Saturday, August 23, 2008

Epiphanius and Josephology

Carrie was kind enough to forward over the writings of Epiphanius on the Antidicomarians. In this writing Epiphanius strongly defends Mary's perpetual virginity. Below are some of my reflections on the document thus far.

The document states:

7.1 For I have heard from someone that certain persons are venturing to say that [Mary] had marital relations after the Savior's birth. And I am not surprised. The ignorance of persons who do not know the sacred scriptures well and have not consulted histories, always turn them to one thing after another, and distracts anyone who wants to track down something about the truth out of his own head.

Well so far, these words could be from a host on Catholic Answers: See- if you knew the Scriptures like we Catholics do, you would see that Mary is a perpetual virgin. Let's see the first proofs offered by Epiphanius, master of sacred Scripture:

(2) To begin with, when it fell to the Virgin's lot to be entrusted to Joseph she was not entrusted to him for marriage, since he was a widower. (3)He was called her husband because of the Law, but it plainly follows from the Jewish tradition that the Virgin was not entrusted to him for matrimony. (4) It was for the preservation of her virginity in witness to the things to come- [a witness] that Christ's incarnation was nothing spurious but was truly attested, as without a man's seed truly brought about by the Holy Spirit.

7.5 For how could such an old man who had lost his first wife so many years before, take a virgin for a wife? Joseph was the brother of Cleopas but the son of Jacob surnamed Panther; both of these brothers were the sons of the man surnamed Panther. Joseph took his first wife from the tribe of Judah and she bore him six children in all, four boys and two girls, as the Gospels according to Mark and John have made clear [Mark 6:3; John 19:25].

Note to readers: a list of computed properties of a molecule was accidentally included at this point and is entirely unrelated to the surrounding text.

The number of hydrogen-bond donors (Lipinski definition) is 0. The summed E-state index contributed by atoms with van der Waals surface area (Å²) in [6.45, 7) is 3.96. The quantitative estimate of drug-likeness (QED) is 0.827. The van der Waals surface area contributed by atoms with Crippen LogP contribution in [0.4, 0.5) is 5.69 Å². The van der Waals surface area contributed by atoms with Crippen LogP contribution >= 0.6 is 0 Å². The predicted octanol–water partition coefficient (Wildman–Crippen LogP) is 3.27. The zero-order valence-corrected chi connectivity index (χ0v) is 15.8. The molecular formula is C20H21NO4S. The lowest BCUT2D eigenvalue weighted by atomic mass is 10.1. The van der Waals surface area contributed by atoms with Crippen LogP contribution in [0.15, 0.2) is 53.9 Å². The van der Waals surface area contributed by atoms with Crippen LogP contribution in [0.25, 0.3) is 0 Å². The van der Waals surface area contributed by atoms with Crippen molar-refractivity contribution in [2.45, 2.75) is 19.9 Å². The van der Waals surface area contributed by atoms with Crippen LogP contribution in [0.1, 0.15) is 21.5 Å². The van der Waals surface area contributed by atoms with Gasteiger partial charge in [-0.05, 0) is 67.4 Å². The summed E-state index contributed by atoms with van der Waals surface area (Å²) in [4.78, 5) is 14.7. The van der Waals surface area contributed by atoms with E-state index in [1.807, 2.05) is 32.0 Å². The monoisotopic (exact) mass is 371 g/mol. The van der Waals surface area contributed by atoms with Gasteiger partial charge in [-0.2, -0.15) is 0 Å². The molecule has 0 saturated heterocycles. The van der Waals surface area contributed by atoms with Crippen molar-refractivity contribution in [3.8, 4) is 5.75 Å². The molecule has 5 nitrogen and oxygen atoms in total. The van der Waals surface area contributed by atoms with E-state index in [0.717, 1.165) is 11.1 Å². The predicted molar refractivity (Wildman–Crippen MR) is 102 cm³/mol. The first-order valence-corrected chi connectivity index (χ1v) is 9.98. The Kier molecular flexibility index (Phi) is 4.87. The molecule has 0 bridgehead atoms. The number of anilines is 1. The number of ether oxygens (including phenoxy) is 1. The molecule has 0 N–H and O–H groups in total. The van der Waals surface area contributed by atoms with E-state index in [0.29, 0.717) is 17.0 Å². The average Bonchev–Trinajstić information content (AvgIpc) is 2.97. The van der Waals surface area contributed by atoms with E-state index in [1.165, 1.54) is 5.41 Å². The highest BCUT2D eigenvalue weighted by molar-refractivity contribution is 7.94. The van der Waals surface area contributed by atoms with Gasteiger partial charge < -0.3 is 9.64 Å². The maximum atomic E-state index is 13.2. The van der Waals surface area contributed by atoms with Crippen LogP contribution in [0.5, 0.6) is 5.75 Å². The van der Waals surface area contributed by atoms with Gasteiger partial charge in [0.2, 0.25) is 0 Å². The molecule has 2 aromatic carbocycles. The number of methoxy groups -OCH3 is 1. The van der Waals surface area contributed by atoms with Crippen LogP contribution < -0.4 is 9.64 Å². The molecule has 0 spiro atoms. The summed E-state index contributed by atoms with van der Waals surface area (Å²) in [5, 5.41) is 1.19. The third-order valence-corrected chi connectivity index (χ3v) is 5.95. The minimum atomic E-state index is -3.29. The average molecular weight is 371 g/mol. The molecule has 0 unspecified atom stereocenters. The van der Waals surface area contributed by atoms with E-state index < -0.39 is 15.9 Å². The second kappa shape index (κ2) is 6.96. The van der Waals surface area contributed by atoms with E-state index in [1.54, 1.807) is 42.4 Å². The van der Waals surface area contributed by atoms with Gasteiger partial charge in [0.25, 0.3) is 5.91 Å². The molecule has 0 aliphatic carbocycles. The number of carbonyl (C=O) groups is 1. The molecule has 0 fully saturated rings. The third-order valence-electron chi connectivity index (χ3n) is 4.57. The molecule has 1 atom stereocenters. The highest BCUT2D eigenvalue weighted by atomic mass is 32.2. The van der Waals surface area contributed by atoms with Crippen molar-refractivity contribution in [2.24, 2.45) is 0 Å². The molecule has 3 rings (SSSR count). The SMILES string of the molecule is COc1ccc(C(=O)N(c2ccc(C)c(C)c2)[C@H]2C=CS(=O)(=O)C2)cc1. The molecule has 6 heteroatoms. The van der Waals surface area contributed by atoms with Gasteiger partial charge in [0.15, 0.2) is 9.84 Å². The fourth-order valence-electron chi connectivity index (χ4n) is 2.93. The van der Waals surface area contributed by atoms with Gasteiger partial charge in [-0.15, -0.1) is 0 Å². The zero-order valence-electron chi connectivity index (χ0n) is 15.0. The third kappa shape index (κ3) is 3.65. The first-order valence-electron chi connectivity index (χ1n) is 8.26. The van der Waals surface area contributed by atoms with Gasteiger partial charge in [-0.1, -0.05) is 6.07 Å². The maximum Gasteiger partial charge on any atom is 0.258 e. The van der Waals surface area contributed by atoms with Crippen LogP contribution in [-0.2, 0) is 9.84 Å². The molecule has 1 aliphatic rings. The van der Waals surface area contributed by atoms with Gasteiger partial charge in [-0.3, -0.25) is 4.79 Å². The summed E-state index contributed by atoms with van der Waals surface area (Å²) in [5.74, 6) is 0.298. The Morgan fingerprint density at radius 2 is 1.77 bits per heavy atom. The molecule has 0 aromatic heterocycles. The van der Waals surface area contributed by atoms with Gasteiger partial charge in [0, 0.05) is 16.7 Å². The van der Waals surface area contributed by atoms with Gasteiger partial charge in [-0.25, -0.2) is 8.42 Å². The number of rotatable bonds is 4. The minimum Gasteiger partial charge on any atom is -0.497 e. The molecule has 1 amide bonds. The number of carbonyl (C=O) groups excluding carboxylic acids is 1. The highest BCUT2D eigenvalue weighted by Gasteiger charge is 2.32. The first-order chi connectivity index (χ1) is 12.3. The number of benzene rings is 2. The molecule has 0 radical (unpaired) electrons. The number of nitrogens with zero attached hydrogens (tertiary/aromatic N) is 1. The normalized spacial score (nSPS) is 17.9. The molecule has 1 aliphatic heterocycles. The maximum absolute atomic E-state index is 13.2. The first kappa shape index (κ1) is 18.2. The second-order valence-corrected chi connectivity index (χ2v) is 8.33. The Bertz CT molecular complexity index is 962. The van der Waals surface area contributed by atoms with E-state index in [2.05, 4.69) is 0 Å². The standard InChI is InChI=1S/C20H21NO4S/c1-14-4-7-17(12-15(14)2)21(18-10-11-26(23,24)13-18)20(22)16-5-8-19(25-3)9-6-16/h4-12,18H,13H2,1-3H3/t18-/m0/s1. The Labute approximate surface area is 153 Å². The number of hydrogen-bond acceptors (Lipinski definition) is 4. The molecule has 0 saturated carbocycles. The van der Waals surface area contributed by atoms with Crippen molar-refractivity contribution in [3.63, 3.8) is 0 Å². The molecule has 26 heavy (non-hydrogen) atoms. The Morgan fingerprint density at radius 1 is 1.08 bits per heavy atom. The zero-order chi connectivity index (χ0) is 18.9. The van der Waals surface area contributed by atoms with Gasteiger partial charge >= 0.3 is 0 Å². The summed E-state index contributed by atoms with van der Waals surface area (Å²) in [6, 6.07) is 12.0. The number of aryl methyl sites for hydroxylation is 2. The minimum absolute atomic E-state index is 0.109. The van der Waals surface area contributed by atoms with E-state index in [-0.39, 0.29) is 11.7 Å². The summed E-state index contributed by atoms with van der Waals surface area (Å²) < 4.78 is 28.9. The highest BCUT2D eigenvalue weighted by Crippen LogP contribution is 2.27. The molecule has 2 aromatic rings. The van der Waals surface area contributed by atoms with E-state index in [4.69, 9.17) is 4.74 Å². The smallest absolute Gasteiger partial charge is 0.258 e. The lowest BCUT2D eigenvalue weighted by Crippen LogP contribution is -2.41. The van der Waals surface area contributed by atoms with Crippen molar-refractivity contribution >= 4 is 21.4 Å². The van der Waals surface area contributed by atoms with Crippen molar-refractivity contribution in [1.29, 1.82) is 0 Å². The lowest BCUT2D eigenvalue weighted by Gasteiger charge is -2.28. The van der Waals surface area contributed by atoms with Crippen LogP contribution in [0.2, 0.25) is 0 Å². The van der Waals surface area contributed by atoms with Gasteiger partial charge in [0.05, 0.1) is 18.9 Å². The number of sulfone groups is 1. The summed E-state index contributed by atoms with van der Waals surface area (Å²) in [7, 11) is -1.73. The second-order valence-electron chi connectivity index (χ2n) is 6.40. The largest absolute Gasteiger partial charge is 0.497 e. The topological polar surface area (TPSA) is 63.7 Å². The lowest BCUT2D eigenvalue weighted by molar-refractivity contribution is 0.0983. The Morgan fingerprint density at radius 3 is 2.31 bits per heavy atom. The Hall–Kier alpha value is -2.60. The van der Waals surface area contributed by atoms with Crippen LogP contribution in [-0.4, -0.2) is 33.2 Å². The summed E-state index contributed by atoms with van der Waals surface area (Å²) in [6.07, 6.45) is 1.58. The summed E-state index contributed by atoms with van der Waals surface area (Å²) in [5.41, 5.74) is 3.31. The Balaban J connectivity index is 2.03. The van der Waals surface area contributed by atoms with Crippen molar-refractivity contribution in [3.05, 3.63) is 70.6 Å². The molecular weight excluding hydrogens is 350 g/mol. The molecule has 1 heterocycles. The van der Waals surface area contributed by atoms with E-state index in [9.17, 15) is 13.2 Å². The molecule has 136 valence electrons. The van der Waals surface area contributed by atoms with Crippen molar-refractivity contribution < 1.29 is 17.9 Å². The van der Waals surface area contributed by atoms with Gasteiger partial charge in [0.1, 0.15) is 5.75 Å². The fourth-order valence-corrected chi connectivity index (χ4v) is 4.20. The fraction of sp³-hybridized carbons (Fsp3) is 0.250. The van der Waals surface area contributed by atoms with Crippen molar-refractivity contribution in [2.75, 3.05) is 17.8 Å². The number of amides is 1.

Obviously, the majority of argumentation is not from the Scriptures at all, but rather from the Protoevangelium of James, an apocryphal source. Interestingly though, Epiphanius arrives at the "brothers of Jesus" being step-brothers. He doesn't argue for cousins, as most of the current pop-apologists do. The Catholic Encyclopedia describes many of these unreliable tales about Joseph, and it appears to me their main thrust was to defend the perpetual virginity of Mary:

It will not be without interest to recall here, unreliable though they are, the lengthy stories concerning St. Joseph's marriage contained in the apocryphal writings. When forty years of age, Joseph married a woman called Melcha or Escha by some, Salome by others; they lived forty-nine years together and had six children, two daughters and four sons, the youngest of whom was James (the Less, "the Lord's brother"). A year after his wife's death, as the priests announced through Judea that they wished to find in the tribe of Juda a respectable man to espouse Mary, then twelve to fourteen years of age. Joseph, who was at the time ninety years old, went up to Jerusalem among the candidates; a miracle manifested the choice God had made of Joseph, and two years later the Annunciation took place. These dreams, as St. Jerome styles them, from which many a Christian artist has drawn his inspiration (see, for instance, Raphael's "Espousals of the Virgin"), are void of authority; they nevertheless acquired in the course of ages some popularity; in them some ecclesiastical writers sought the answer to the well-known difficulty arising from the mention in the Gospel of "the Lord's brothers"; from them also popular credulity has, contrary to all probability, as well as to the tradition witnessed by old works of art, retained the belief that St. Joseph was an old man at the time of marriage with the Mother of God.

16 comments:

Mike Burgess said...

A) You've asserted but not shown that Epiphanius was referring to the Protoevangelium instead of oral traditions or some other record. Do you have a specific citation that shows him indicating his source?

B) You said "He doesn't argue for cousins, as most of the current pop-apologists do," and then go on to quote the CE quoting St. Jerome being a bit dismissive. I think it's wise to point out that St. Jerome was the one who "originated" the idea that "brothers" refers to "couins," so he seems to be the motivating force behind "current pop" apologetics in this instance. I note with interest your (yet again) selective approval/disapproval of an ECF in regard to one single issue: St. Jerome held to the "BVM's" BV.

C) Your compatriots on the preceding Epiphanius thread seemed to make much of Mary having sexual relations with Joseph, as if this were required and perfectly fine and that her consecrated virginity is somehow an abomination and absurd. I would like to ask them if they think it would have been alright for Jesus to have been married and engage in intercourse. He was God, of course, but He was truly and perfectly a man. What's the consensus among Rhology, Carrie, DTKing, et alia? What are the rationales?

James Swan said...